An inspiring and vivid exploration of the intertwining of love and violence in the Mexican border city of Reynosa. Luna’s analysis of two groups of migrants, Mexican sex workers and American missionaries, offers a rare glimpse of the border by rethinking a wide range of intimacies through the lens of love and obligation.
[A] terrifically engaging and accessibly written ethnography...Love in the Drug War is richly illustrated with glossy color photos not often seen in university press books that vividly take the reader into la zona.
Love in the Drug War is a wonderfully written and highly original ethnography that fluidly spans a wide range of conceptual fields (violence, migration, sex work, theology and queer studies, to name but a few) making it an attractive read for a large audience...Love in the Drug War is a beautiful anthropological work, and it is Luna’s attentiveness to the everyday details of life in la zona that immerses the reader. Upon turning the final page of the book, the reader is left with this: that from the cracks and crevices of an area defined by its negatives, love and intimacy, however complex, can grow and coexist with violence.
~Race & Class
An ambitious, dangerous, and powerful study of transnational economies, neocolonialism, intimacy, labor, and Christianity...Luna’s work stands among the best in recent ethnographic explorations of sexual economies throughout the Global South, but given her site’s geographic proximity to the Global North, her work offers unique insights into the porousness of even the most militarized national borders thanks to power, privilege, and individual ingenuity...Luna’s work represents ethnography at its finest, showing how the experiences of a small and unseen group of people agentically forge lives that are simultaneously emblematic of forces well beyond their control.
~Journal of Anthropological Research
[Love in the Drug War] accurately compiles and intertwines the stories of women who live and work in 'the zone' with the violence in the border city of Reynosa, Mexico...Luna accurately conveys the message of her research in Love in the Drug War.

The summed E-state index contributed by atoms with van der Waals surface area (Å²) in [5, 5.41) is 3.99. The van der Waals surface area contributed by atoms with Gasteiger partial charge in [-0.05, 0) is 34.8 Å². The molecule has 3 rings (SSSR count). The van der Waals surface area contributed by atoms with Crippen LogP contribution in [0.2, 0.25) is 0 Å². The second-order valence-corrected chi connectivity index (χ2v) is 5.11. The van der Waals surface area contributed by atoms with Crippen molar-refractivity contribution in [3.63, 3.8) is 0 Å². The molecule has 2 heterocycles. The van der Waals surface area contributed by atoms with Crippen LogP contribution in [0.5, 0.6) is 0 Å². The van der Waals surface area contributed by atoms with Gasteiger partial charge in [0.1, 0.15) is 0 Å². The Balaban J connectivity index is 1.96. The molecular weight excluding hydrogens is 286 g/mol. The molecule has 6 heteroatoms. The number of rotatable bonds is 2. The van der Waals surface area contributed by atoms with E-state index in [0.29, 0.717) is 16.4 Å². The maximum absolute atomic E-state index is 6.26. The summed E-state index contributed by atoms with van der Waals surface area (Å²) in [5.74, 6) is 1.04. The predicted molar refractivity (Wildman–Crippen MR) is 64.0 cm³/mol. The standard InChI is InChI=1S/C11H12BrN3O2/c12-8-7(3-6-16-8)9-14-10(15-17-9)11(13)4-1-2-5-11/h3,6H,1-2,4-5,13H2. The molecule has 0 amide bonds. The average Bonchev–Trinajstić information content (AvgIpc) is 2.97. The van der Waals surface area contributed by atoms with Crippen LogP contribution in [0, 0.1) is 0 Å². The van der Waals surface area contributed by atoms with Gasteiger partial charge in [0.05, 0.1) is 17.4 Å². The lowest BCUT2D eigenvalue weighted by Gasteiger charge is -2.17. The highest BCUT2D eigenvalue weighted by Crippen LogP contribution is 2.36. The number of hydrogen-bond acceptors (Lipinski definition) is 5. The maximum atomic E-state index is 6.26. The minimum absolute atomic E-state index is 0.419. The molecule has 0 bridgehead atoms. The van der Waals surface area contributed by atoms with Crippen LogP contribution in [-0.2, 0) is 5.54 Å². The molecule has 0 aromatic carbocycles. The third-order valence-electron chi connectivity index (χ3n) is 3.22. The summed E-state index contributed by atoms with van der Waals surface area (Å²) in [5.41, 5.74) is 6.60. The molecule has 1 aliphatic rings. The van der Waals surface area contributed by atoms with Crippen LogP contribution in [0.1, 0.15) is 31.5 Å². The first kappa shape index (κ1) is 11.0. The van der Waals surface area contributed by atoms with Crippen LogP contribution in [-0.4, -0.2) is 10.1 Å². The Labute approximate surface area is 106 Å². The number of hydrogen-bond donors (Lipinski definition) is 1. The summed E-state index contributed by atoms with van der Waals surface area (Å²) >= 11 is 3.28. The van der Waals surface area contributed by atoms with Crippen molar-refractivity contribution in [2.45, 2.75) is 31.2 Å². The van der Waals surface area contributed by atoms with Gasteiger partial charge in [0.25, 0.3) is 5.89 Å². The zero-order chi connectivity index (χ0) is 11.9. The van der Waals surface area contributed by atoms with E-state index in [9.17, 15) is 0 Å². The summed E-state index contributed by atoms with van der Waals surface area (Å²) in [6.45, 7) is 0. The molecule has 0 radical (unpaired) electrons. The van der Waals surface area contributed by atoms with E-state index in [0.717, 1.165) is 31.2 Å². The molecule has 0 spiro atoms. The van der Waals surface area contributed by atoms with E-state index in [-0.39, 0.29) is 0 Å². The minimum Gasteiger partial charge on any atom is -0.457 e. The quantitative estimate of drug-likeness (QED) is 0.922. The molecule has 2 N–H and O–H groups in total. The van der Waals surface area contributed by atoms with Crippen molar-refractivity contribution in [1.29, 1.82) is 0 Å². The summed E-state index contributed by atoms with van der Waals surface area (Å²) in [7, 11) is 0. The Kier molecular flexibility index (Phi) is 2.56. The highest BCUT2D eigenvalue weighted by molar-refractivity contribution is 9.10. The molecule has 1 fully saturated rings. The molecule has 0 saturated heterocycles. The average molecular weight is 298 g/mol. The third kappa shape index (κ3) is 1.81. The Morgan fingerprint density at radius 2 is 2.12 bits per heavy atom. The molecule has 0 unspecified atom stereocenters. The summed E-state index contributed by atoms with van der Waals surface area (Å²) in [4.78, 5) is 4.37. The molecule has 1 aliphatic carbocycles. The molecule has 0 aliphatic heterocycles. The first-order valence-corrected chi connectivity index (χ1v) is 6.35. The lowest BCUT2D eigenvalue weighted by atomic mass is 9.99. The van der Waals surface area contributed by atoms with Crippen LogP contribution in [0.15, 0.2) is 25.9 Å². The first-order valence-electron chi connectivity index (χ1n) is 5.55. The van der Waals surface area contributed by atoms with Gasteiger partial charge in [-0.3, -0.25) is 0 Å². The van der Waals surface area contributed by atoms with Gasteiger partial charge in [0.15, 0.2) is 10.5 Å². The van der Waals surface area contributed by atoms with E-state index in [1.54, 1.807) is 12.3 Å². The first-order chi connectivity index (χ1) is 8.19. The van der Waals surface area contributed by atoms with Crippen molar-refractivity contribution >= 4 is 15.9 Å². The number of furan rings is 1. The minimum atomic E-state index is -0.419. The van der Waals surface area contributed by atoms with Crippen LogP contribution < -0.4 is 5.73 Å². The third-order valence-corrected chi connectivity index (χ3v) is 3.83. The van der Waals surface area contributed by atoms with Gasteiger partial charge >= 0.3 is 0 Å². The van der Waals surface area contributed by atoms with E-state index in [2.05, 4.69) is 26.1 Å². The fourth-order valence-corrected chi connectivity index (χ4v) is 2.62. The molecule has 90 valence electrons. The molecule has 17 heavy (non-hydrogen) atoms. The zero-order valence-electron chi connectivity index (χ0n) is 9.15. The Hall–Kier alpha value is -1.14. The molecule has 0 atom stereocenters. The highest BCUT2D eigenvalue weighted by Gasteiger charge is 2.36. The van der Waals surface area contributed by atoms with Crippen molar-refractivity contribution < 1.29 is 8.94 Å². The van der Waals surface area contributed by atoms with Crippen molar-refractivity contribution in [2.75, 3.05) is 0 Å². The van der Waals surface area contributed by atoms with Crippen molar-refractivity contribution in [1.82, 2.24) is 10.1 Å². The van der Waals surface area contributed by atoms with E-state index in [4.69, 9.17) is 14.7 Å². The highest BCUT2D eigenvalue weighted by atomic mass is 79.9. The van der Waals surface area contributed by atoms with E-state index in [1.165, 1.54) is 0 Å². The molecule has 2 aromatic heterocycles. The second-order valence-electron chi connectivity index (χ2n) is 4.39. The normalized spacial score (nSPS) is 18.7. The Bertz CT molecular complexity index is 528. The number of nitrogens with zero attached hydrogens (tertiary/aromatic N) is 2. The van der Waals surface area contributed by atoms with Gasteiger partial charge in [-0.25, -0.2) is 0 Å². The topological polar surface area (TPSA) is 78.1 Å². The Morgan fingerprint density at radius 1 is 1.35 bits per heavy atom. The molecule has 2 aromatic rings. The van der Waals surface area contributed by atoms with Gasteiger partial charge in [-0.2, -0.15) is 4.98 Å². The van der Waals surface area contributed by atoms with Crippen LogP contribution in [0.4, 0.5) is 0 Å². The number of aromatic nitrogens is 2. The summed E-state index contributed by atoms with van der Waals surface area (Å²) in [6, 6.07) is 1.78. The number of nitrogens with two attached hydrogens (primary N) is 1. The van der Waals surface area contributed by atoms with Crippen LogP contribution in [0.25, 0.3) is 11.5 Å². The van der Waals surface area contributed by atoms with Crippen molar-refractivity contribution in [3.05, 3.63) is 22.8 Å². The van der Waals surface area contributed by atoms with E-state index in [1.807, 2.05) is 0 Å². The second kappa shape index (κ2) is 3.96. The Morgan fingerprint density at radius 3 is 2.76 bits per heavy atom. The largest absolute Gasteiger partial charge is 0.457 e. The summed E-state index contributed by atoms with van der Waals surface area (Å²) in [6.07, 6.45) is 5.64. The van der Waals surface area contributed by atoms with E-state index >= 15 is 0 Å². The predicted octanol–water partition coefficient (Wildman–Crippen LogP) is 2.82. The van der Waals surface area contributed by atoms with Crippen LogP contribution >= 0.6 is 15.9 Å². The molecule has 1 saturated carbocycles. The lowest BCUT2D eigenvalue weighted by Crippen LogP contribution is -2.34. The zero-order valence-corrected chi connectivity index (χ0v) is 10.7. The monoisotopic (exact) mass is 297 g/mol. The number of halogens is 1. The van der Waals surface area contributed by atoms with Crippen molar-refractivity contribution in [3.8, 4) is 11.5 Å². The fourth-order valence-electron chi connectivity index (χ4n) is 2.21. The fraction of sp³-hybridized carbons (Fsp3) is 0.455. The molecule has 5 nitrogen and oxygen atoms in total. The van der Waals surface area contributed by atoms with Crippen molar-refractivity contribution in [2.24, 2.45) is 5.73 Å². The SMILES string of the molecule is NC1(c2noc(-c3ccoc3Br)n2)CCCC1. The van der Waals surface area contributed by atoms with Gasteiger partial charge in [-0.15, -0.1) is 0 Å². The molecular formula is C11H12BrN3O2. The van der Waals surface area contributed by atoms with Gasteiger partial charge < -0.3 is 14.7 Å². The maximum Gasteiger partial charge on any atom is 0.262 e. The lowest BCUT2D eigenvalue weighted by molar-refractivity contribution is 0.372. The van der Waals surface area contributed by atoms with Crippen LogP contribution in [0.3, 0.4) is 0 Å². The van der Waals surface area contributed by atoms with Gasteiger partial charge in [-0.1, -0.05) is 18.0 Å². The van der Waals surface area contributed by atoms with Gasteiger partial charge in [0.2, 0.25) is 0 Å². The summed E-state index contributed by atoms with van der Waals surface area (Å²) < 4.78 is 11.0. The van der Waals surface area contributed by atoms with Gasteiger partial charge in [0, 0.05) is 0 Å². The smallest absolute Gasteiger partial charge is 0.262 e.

~Journal of Borderlands Studies
Love in the Drug War is an exciting piece of work that pushes us to think about borderlands, queer intimacies, value, morality, love, and obligation together...Love in the Drug War is a unique book that reaches across disciplines. It helps the reader think synthetically across multiple theoretical perspectives, lived experiences, geographies, and methodological orientations.
Luna masterfully links cultural anthropology with migration, gender, and queer studies through her ethnographic examination of how the border shapes people's subjectivities across race, gender, class, nationality, and religion. Anyone interested in the Mexico-US border should read and take note of Luna's timely, engaging, and accessible text.
List of Illustrations
Part I. Drug Work and Sex Work in Reynosa
1. Dinero Fácil: The Gendered Moral Economies of Drug Work and Sex Work
2. Rumors of Violence and Feelings of Vulnerability
Part II. The Intimate and Economic Obligations of Sex Workers
3. Stigmatized Whores, Obligated Mothers, and Respectable Prostitutes
4. “Sometimes We, as Mothers, Are to Blame”: Drug-Addicted Sex Workers and the Politics of Blame
Part III. Missionary Projects in Boystown
5. The Love Triad between Sex Workers, Missionaries, and God
6. Love and Conflict in Sex Worker/Missionary Relationships